There are eerie and tempting parallels between Coach Boss and a certain American President-elect. Both are brutal, simple-minded, deeply insecure tyrants, and both have a tendency to move the goalposts and declare victory when an honest win isn’t forthcoming. As the latest issue of Southern Bastards begins, Coach Boss’s Running Rebs have lost two games in a row, and as the introductory text tells us, he isn’t about to make it three. Boss put himself in this situation, as longtime readers will remember, by alienating defensive Coach Big, a man who actually had a conscience. A conscience doesn’t bother Coach Boss — just about the only thing that seems to bother this character is feeling his grip on power and popularity ever so slightly loosen. Like all bullies, Coach Boss can dish it out, but he can’t take it. And violence is his answer to everything.
Neighbouring town Locust Fork has been beating the Rebs at their own game of late, thanks to the Reb’s crippled defense and a star wide receiver for the Locust Fork team, Theron Goode. Since Coach Boss can’t seem to win a game honestly, on the field, he naturally just turns to cheating, but his version of cheating is as ugly and petty as one could possibly imagine. Because for Coach Boss, whose ego and feelings are hurt, there can be no quarter given. Football is never simply a sport in the anthropology of this society: it’s about pride and that most southern of notions, honour. The cognitive dissonance on display here around the concept of honour is rather substantial, because what Coach Boss actually does has little or nothing do with how most people understand the meaning of the term. Then again, Boss, as other soon-to-be world leaders, acts as if the rules don’t apply to him, and gets enough people to go along with that presumption until he wins.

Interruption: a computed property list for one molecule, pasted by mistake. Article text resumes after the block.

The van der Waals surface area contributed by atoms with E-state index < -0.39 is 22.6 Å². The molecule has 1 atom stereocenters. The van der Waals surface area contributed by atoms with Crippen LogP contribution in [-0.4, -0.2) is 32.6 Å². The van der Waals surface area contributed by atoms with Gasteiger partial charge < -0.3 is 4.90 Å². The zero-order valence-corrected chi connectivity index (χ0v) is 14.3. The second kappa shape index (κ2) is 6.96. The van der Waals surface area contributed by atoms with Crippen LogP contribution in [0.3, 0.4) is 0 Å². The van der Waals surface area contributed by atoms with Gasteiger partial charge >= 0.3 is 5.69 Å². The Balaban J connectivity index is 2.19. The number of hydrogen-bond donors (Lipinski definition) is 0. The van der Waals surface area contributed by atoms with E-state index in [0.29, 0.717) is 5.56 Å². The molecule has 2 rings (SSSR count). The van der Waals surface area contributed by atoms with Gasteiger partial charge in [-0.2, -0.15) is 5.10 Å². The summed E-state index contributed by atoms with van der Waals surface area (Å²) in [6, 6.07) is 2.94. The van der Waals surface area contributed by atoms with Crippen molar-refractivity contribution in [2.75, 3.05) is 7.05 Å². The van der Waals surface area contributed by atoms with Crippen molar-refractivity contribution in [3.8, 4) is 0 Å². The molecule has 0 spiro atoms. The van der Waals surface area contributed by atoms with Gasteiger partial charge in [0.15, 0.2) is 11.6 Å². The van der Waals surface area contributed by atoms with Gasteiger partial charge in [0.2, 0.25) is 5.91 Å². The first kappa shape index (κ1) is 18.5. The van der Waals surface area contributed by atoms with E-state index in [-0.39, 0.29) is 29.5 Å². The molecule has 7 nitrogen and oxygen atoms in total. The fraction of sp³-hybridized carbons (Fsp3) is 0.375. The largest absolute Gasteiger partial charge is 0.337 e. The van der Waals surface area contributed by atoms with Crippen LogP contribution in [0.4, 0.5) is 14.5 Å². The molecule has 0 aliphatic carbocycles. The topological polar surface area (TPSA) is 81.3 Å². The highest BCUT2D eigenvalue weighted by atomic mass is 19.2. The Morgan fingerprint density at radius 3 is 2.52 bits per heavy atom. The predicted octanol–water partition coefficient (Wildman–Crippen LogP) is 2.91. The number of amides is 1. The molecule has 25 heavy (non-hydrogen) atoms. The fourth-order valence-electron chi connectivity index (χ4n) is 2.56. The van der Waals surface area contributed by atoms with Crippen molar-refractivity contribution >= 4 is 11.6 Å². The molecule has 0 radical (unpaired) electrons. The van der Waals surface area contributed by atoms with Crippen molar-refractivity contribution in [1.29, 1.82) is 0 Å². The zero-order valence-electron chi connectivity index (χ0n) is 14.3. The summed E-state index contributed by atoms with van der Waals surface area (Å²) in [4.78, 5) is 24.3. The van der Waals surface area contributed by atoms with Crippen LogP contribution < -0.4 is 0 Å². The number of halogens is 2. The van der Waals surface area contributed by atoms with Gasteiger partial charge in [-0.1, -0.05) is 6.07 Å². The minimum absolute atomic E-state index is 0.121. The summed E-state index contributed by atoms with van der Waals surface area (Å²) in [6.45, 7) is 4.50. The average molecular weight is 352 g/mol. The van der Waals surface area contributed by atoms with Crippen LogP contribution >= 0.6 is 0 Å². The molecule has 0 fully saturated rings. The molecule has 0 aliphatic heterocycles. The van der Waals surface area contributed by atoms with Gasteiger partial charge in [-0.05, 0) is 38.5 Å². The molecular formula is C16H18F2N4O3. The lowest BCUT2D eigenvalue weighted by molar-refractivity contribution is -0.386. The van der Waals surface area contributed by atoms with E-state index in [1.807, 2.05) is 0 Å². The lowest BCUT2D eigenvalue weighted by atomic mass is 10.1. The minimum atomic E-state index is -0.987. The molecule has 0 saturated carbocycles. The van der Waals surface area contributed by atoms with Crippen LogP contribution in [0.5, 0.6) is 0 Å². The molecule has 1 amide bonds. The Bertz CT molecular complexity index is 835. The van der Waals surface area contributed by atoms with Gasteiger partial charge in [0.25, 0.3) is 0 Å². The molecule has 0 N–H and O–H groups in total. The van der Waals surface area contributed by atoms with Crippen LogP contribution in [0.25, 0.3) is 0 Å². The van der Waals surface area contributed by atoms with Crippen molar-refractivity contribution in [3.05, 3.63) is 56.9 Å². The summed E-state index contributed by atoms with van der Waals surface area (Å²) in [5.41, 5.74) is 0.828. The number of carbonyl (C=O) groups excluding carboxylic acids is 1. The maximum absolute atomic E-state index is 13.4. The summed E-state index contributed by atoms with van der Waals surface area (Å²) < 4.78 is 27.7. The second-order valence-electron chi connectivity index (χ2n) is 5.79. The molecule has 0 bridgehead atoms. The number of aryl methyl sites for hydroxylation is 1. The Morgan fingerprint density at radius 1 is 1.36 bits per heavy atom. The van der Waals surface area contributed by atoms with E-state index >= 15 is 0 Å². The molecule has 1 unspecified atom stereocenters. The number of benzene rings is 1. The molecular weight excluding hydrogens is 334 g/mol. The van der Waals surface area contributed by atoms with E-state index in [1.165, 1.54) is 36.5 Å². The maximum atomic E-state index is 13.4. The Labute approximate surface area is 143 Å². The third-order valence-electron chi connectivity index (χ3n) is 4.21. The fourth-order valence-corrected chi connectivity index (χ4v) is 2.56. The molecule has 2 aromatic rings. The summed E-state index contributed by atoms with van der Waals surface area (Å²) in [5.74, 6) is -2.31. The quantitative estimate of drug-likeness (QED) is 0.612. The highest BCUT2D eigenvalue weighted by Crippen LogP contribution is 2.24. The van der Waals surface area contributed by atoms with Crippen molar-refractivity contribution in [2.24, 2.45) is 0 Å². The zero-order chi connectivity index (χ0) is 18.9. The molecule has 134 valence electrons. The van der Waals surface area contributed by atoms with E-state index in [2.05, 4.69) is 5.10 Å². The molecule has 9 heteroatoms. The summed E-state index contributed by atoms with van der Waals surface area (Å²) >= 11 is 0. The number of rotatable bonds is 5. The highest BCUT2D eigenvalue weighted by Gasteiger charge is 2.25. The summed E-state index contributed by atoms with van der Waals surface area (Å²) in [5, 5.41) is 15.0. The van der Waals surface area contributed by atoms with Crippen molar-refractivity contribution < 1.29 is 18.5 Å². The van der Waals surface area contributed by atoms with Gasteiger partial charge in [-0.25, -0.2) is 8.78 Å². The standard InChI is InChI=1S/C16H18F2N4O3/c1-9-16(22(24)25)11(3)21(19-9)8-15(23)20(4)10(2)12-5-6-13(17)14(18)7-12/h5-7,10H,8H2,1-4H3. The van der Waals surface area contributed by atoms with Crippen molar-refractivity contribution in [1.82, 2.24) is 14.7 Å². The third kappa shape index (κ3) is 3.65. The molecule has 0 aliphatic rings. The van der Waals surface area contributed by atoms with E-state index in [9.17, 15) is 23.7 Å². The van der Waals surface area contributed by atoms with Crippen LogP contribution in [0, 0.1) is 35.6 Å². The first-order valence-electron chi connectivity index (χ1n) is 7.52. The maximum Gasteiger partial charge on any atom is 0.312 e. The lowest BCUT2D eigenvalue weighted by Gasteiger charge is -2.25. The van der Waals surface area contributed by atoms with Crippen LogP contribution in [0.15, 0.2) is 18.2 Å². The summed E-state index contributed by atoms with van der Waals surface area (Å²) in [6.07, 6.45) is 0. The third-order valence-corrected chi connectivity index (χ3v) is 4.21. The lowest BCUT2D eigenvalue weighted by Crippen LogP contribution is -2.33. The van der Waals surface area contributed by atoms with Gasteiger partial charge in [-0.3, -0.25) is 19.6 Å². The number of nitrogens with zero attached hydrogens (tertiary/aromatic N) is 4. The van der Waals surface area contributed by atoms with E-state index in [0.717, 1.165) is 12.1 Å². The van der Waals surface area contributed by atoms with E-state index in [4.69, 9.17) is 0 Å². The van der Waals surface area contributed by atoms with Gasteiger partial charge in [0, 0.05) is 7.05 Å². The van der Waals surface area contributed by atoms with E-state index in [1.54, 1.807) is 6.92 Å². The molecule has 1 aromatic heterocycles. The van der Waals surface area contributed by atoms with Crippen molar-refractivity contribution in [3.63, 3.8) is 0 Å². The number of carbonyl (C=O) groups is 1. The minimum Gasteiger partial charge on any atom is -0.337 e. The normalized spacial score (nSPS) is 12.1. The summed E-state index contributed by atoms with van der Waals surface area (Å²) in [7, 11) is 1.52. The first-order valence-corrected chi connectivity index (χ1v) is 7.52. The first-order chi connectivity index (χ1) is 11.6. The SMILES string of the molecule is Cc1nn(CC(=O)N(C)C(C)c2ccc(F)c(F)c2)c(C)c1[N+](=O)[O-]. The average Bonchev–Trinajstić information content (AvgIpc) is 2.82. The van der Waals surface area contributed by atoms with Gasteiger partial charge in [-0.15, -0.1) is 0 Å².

Another interesting development in this issue is the introduction of a new character, “Colonel” Quick McKlusky, of Locust Fork’s Lightning Auto Sales. Looking more than a little like an ageing Burt Reynolds, Colonel McKlusky is rarely seen out of his stretched yellow convertible, sports more “bling” than your average Hip Hop star, and is accompanied everywhere by a small monkey wearing a football uniform. More playful and flamboyant than Coach Boss, by the end of this issue, it’s clear that McKlusky can claim no moral high ground over his opposite number. He’s just as brutal, but with a little more style.
And further discussion would lead us deep into spoiler country (although the cover this issue gives a rather large hint of what’s in store), so we should simply note that this issue of Southern Bastards continues the traditions of this great comic by featuring literate, complex metaphors and wonderfully brutal and grotesque art. Jason Latour moves with ease between scenes of violence carried out in mobile homes (naturally) and iconic sequences set on the football field. That strange mix of old-fashioned Americana and deep, violent tribalism captures something authentic about the American experience in all of its contradictions. As the United States begins a remarkable political experiment, perhaps Southern Bastards hits upon something heartbreakingly true about how power and authority works in that country.